Here, we can see the contrast between the Church and the World at the very heart of the lectures, on which Newman expatiates at length in terms that we can readily recognize in our own increasingly baleful experience.

The world believes in the world’s ends as the greatest of goods; it wishes society to be governed simply and entirely for the sake of this world. Provided it could gain one little islet in the ocean, one foot upon the coast, if it could cheapen tea by sixpence a pound, or make its flag respected among the Esquimaux or Otaheitans, at the cost of a hundred lives and a hundred souls, it would think it a very good bargain. What does it know of hell? it disbelieves it; it spits upon, it abominates, it curses its very name and notion. Next, as to the devil, it does not believe in him either. We next come to the flesh, and it is “free to confess” that it does not think there is any great harm in following the instincts of that nature which, perhaps it goes on to say, God has given. How could it be otherwise? who ever heard of the world fighting against the flesh and the devil? Well, then, what is its notion of evil? Evil, says the world, is whatever is an offence to me, whatever obscures my majesty, whatever disturbs my peace. Order, tranquility, popular contentment, plenty, prosperity, advance in arts and sciences, literature, refinement, splendour, this is my millennium, or rather my elysium, my swerga; I acknowledge no whole, no individuality, but my own…

If this is the view of the world that Newman takes in the lectures, a view very much like our own, though the nineteenth century obviously managed such things as “literature,” “refinement,” and “splendour” better than its twenty-first century successors, this is the view he takes of the Church:

My dear brethren, do not think I am declaiming in the air or translating the pages of some old worm-eaten homily; as I have already said, I bear my own testimony to what has been brought home to me most closely and vividly as a matter of fact since I have been a Catholic; viz., that that mighty world-wide Church, like her Divine Author, regards, consults for, labours for the individual soul; she looks at the souls for whom Christ died, and who are made over to her; and her one object, for which everything is sacrificed — appearances, reputation, worldly triumph — is to acquit herself well of this most awful responsibility. Her one duty is to bring forward the elect to salvation, and to make them as many as she can to take offences out of their path, to warn them of sin, to rescue them from evil, to convert them, to teach them, to feed them, to protect them, and to perfect them. Oh, most tender loving Mother, ill-judged by the world, which thinks she is, like itself, always minding the main chance; on the contrary, it is her keen view of things spiritual, and her love for the soul, which hampers her in her negotiations and her measures, on this hard cold earth, which is her place of sojourning.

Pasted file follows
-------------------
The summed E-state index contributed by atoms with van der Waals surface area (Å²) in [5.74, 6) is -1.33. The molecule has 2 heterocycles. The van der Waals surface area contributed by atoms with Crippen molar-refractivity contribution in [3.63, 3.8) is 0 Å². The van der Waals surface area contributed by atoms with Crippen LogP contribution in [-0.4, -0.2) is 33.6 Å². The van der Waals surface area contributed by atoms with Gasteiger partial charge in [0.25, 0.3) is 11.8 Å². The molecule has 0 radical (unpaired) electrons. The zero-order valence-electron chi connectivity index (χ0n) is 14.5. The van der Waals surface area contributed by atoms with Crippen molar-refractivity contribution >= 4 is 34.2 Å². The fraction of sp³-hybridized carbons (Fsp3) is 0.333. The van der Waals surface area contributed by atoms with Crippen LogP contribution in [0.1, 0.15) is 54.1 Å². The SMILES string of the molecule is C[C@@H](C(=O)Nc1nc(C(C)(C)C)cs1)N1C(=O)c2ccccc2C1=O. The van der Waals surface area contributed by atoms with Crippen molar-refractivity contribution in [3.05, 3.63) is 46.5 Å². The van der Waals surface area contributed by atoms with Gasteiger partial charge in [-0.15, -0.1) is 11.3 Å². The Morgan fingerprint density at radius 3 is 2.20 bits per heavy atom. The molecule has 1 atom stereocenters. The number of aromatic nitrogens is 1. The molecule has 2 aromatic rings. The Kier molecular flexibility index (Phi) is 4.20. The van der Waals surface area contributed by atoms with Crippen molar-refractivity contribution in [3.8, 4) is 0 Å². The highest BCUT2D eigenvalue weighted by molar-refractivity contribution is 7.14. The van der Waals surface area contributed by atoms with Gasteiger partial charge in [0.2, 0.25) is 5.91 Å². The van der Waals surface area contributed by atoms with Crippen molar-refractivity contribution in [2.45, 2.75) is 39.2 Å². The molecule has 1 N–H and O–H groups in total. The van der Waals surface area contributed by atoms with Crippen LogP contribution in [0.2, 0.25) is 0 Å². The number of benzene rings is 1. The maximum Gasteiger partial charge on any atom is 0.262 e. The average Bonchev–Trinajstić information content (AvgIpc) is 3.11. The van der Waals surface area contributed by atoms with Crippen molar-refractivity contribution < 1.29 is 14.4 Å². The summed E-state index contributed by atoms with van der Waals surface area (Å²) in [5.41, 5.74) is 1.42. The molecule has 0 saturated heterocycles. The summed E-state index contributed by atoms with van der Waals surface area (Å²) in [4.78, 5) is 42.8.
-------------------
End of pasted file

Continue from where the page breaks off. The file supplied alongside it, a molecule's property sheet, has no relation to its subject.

CWR: Any reflections in conclusion?

Edward Short: The lectures warn readers of the great evil establishments can do when they seek to warp, appropriate or suppress the Church. Certainly, we see that all around us now.

In Newman’s anatomy of the ways in which the Anglican Establishment tried to masquerade as the ‘Ark of Salvation’ over its 300-year history, he points out the corrosive influence of secular states that should be as much a warning to Catholics as Protestants. Erastianism, after all, is not simply a Protestant problem. Yet even more than this, Newman’s lectures show his evangelizing love for his old companions in the Oxford Movement and, by extension, for everyone of good faith who seek to know and embrace the Truth of God’s promises.

In his essence, Newman is not an intellectual or even a controversialist, though his books abound in intellectual fireworks and the most agile controversy. No, he is a parish priest. He dedicated his life to the cure of souls. And the best bits of Anglican Difficulties show this. “Provided she can do for the soul what is necessary,” he wrote of the Church that meant so much to him, “if she can but pull the brands out of the burning, if she can but extract the poisonous root which is the death of the soul, and expel the disease, she is content…” Readers dismayed by how beleaguered the Catholic faith has become in a world contemptuous of the Church will come away from reading the book with their faith renewed. Like so much that Newman wrote, Anglican Difficulties is a testament not only to God’s Truth but to his Grace.

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1 Comment

  1. Newman, and Newman enthusiasts, fascinate me. I find him inspirational, but impossibly hard to quantify. Especially in the context of modern Catholicism. Serious question: just what were Newman’s essential insights, and do they fit with the teachings of the modern Church? I mean, this is a man whose entire world was rocked by the question of Catholicism’s truth *as opposed to* Protestantism. That is a distinction today’s Church constantly seems to be burying. We seem determined to de-emphasize distinctions. Even to the point of the saved and the unsaved. Al of which makes Newman seem out of date.